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Headaches in the Back of the Head

Headaches in the Back of the Head

Headaches in the back of the head is not as common as the pain that affects the front part, especially the temple. Discussed in this article are the factors that may trigger or cause such a problem, along with its treatment options and a few preventive measures.
Ujwal Deshmukh
Last Updated: May 6, 2018
The Very-so-common Headache
The American Pain Foundation states that around 90% of headaches which are not due to any disease, are generally tension headaches, i.e. aches at the rear of the head.

Headaches are felt in many parts of the head. For some people, it might be the entire head that aches, in others, it might be a one-sided pain (commonly called migraine), and in a few others, it would be only the upper or lower part of the head. Apart from all these forms of headaches, have you heard of headaches in the back of the head? Yes, these kinds of headaches are medically termed as tension headaches. Such headaches, sometimes become so severe, that it gets very difficult for a person to concentrate on his work. One can feel the pain even with the slightest movement of the body. Sometimes, severe pain can be experienced even while performing tasks like talking and eating.
What Causes Tension Headaches?
Although headaches in the back of the head are a common occurrence, the real cause(s) of such kind of headaches are still unknown. It is believed that tension headaches are caused due to muscle spasms in the back of the neck and head region. However, on the basis of careful observations, experts have come up with a few probable causes.

Migraine
Fatigue or overexertion
Eye strain
Mental stress (depression and tension)
Dental issues (jaw clenching and teeth grinding)
Smoking and alcohol addiction (or their sudden withdrawal)
Keeping the head in one position for a long time (continuous driving or working in front of the computer)
Improper posture, unhealthy lifestyle, and lack of regular exercise
Some secondary causes include cluster headaches and sinus infection
In some cases, heredity factors might also be a potential reason behind headaches
Signs and Symptoms
  • Pressure-like and dull pain at the temple and the rear of the head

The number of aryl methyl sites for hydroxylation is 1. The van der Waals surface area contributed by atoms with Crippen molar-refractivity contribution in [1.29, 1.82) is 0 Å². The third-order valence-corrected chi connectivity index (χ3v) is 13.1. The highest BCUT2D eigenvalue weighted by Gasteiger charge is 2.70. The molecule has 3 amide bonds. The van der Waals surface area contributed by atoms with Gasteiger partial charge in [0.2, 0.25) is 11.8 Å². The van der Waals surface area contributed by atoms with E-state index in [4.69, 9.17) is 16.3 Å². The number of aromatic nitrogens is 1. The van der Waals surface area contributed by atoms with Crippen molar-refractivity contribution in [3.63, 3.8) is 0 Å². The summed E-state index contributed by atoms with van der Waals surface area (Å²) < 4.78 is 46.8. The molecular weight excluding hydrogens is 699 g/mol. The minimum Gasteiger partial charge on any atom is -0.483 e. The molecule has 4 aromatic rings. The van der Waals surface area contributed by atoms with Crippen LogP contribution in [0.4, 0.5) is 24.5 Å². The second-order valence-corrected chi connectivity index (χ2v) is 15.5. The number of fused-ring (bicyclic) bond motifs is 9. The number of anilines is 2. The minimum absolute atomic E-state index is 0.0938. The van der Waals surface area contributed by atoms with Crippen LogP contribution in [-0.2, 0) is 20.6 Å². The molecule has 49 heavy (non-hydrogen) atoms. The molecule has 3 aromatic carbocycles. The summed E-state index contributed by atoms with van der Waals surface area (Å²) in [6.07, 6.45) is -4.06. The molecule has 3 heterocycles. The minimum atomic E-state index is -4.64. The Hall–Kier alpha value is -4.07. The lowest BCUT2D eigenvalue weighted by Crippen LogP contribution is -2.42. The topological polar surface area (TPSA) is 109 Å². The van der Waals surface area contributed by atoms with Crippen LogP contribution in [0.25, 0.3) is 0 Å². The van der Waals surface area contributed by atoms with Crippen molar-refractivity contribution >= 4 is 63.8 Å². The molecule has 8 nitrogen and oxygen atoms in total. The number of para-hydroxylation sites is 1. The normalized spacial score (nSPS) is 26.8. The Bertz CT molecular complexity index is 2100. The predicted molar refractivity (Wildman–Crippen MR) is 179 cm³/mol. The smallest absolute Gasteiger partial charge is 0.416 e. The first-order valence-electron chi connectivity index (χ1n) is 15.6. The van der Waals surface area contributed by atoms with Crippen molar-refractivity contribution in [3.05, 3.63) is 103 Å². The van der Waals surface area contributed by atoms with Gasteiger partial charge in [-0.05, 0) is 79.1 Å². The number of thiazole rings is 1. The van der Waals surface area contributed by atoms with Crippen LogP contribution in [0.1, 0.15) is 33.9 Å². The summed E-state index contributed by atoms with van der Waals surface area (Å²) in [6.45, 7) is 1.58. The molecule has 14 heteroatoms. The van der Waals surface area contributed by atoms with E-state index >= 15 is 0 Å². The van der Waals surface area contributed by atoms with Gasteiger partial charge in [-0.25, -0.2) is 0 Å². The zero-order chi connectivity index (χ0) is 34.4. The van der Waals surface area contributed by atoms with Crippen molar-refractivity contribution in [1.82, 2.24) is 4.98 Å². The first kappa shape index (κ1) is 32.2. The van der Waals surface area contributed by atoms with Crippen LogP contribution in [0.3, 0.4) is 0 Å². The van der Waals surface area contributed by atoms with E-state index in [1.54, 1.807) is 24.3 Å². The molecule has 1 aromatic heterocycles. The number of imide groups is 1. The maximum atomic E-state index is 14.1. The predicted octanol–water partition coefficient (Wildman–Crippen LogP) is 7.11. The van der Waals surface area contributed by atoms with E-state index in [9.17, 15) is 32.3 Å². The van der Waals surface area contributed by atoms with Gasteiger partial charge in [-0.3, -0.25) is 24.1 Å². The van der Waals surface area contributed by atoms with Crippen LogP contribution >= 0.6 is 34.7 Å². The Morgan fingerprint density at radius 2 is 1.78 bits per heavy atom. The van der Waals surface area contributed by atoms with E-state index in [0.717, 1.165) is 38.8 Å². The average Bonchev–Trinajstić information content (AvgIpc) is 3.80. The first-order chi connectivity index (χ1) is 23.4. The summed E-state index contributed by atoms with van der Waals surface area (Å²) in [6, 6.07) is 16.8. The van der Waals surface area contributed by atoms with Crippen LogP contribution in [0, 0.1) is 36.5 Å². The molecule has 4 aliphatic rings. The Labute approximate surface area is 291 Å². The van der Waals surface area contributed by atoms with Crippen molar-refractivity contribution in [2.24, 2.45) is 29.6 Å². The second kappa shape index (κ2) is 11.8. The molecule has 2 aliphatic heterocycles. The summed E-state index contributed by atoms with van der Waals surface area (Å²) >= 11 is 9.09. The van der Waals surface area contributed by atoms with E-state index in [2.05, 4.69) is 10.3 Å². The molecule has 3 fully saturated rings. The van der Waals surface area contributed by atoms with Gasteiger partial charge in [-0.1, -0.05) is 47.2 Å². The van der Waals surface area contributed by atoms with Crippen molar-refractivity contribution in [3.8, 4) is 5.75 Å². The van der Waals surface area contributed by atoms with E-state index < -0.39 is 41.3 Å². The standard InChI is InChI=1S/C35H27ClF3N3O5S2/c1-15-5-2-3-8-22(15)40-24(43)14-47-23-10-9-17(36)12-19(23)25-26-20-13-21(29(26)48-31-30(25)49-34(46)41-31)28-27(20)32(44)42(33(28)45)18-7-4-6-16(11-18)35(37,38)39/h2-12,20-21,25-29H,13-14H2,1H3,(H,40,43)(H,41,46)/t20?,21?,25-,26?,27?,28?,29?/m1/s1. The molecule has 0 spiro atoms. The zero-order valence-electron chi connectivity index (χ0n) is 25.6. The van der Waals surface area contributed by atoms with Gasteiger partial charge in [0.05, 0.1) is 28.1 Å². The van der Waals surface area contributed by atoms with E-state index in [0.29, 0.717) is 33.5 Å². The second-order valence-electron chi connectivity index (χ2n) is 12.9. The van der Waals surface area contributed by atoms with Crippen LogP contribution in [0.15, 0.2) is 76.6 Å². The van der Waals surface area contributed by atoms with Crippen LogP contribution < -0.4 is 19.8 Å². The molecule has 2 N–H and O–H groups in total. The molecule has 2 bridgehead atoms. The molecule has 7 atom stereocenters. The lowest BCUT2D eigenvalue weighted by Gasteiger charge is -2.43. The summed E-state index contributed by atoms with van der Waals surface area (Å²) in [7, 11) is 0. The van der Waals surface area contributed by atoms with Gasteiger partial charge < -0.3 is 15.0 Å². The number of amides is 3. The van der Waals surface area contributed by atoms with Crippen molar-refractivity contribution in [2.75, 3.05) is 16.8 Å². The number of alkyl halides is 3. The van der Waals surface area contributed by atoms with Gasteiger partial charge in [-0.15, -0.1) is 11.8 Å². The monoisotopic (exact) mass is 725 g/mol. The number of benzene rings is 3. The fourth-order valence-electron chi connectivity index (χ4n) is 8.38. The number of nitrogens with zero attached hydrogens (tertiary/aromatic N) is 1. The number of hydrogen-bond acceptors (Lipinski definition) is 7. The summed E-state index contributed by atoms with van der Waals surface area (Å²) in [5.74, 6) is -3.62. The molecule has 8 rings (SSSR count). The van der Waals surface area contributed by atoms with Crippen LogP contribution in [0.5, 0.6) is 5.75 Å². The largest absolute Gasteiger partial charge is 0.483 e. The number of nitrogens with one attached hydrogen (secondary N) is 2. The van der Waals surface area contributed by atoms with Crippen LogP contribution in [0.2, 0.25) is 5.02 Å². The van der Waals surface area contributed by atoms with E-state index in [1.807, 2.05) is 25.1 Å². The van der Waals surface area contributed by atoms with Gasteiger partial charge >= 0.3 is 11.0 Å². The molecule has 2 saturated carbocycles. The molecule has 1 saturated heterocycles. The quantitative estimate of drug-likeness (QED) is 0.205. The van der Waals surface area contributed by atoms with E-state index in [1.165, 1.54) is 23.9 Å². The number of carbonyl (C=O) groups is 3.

• A feeling of tightness throughout the forehead and at the back region of the head
  • Soreness on the shoulder, neck, and scalp area
Usually, the pain may last for half an hour to seven days. It might set off or become intense due to a loud noise, extreme tiredness, or stress. An individual having a tension headache may have difficulty sleeping and concentrating.
Treatment Options
Mostly, painkillers are widely used to get relief from tension headaches. It is observed that most of the time, painkillers give temporary relief, but the headache might come back after a few days. Therefore, managing day-to-day stress and tension, meditation, following a healthy diet, and getting sufficient sleep, are some measures that can help prevent headaches. A few medications that aid in alleviating tension headaches are mentioned below.

Over-the-counter pain relievers:-
Aspirin
Naproxen (e.g. Aleve, Anaprox, Naprelan, Naprosyn, etc.)
Ibuprofen (e.g. Advil, Motrin, Ibuprin, Rufen, etc.)
Acetaminophen (e.g. Tylenol)
Combination of aspirin, caffeine, and acetaminophen (e.g. Excedrin)

It is not advisable to take over-the-counter medicines more than three times a week, as it might just lead to rebound headaches, and they are slightly different from tension headaches. Rebound headaches generally occur when the headache medications have worn out.

Prescription or ethical drugs to relieve pain:-
Narcotic analgesics (e.g. Buprenorphine)
Barbiturates (e.g. Barbital, Phenobarbital, etc.)

Only in cases of an acute headache at the back of the head, a doctor might prescribe the above-mentioned drugs to arrest the issue. However, these prescribed medications can be addictive, and hence should be taken only if extremely necessary, and that too for a very short period of time.


Ethical drugs are only to be taken if...
... the headaches are present for more than 2 weeks in a month.
... over-the-counter medications fail to alleviate the pain.
... an individual is taking any kind of pain medication more than thrice a week, to get rid of the headache.

The Hot & Cold Way To Palliate a Tension Headache

Hot Approach - Soak your feet in a hot water tub. This process will pull your blood to your feet, and ease the pressure on the blood vessels in the head, thereby alleviating the headache. The extra force on the blood vessels, along with muscular contraction of the head and neck region is the chief cause of tension headaches.

Cold Approach - Dip your hands and soak them in ice-chilled water for as long as it is bearable. While the hands are soaked in the water, try to open and close your fists; this method will give you relief from this form of headache. The coldness of the water distends the blood vessels and eases the nerve pressure in the head.
Preventive Measures
Practice stress management techniques like meditation and relaxation therapy.
Maintain a proper posture while working, reading, etc.
Keep yourself well-hydrated, get plenty of rest and sleep.
Keep yourself covered and warm, in case the headache is due to cold.
Try using a different pillow than usual, and maintain proper sleeping positions.
Neck and shoulder exercises are a must at regular intervals, while working on computers.
For a chronic tension headache, the biofeedback technique helps improve relaxation exercises.
Muscle relaxants such as Tizanidine, and massaging sore muscles might also help.

Disclaimer: This HealthHearty article is purely for informative purposes, and should not be treated as a replacement for professional medical advice.